Harriet Klausner: For the Love of Books

By A.J. Llewellyn

As a writer I am an avid reader but I confess most of the stuff I read is non-fiction, or if it is fiction, it tends to be material related to things I adore, such as Hawaii. I have devoured a wealth of material this year but what I have found more entertaining than the books themselves are some of the Amazon reviews.
I rarely look at Goodreads as a research option. It is not a very good source of upcoming titles unless the author puts them up themselves. Sometimes clicking one book leads you to another, a fact I love, but for sheer volume of reference material, Amazon is the best. I also like ABE books but that’s another story…
I have books on my TBB pile and eagerly await their releases both in ebook and paperback format. I tend to roam Amazon for information rather than actual purchases and time and again I run into one reviewer, Harriet Klausner whose name pops up as the #1 Hall of Fame Reviewer.
How in the heck does she read and review so many books? Does she have unlimited time and funds? Does she get more hours in a day than the rest of us? Does she have no life outside of reviewing?
Of course, I had to delve a little deeper (I do adore research) and she was once an acquisitions librarian in Pennsylvania. She says in her Amazon bio that she is a speed reader and reads two books a day. It still doesn’t explain the plethora of reviews she posts daily but good for her that she has found a niche and works it.
I don’t see how she can read two books a day and post so many reviews. She must be reading more. Further research (Google her) shows that Wikipedia posing the questions everyone asks. They also point to a Time magazine article about her where she says she reads 4 to 5 books a day which is a staggering output.
From forum posts and blogs about this fascinating lady. many question her actual reading of all the books she reviews. Almost all have glowing 4 or 5 star reviews.
It captivated me…and I was determined to learn more. I checked on a few reviews she did of books I read and loved…and some not so much.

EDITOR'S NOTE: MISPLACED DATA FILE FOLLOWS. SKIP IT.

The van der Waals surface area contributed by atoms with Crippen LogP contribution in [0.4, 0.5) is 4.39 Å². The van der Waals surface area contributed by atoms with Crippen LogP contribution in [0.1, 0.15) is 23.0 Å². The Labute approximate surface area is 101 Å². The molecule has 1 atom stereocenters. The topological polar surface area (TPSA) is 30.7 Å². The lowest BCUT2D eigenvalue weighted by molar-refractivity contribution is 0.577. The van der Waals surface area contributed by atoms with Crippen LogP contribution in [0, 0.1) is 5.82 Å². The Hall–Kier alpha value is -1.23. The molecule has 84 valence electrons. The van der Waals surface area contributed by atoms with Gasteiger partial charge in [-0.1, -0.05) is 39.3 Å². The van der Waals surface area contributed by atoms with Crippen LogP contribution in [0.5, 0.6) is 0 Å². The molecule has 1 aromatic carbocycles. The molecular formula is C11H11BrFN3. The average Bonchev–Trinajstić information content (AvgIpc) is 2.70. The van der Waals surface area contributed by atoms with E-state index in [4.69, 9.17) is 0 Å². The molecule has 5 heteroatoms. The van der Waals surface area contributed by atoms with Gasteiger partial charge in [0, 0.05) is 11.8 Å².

None of her reviews have much detail. They skim the surface and sometimes skip over real issues addressed in the pages of the books she covers.
For instance, she reviewed one book I seriously detested (and won’t name here) but she gave it five stars and the kind of gushing prose I’ve come to expect from her. I was offended by the book playing fast and loose with Hawaiian history and Princess Kaiulani in particular, but then since Klausner – who seems to love Hawaii as much as I do – glosses over the details of everything she reads, she must have missed some pertinent facts.
I have a friend who teaches speed reading and he tells me that a good speed reader ingests 60 to 70% 0f material they read and, he explained, the read down the center of the page, their brain ‘filing in facts’ from left to right. I am over-simplifying what he told me, but it explains why Harriet’s reviews seem so…threadbare.
Whether she is retaining everything she reads or not, or even merely glancing at the books she critiques, I have to say I am glad that readers and writers have someone like Harriet.
A reader who writes, reviews and thinks about books…for the love of books.
In this sad year in which more and more book stores are closing and radio DJs are griping about the wasteful expense of keeping libraries open, I wish there were more people like Harriet spreading their love of books – and not giving one star reviews on books authors haven’t yet even written (Hello, Goodreads!!!).
I wish her a year of good books in 2012 and for all of us the exact same thing.
Aloha oe,

One Response to “Harriet Klausner: For the Love of Books”

  1. Thanks for the info! I’ve also seen many of this lady’s reviews and wondered about her myself. I don’t consider myself a critic of any kind; I just read because I love it. I’m NOT a speed reader, and I can read anywhere from 1-5 books a day, depending on their length. (This does not, of course, mean epics like those written by James Michener!) I have no formal education in critiquing things. I can’t say whether prose is good, the facts accurate, or the structure or language is appropriate. The few times I write a review, it’s mainly to share whether or not I enjoyed a particular book, and whether someone else might enjoy it too.

    It’s sort of like with movies. If a movie gets “critical acclaim” chances are I won’t enjoy it. But if it’s given “a fun romp of a comedy” or “a romance needing a box of tissues”, then I’ll probably go see it. Call me unsophisticated, but isn’t that white authors want? People to buy their books and just enjoy them for the fun of it?

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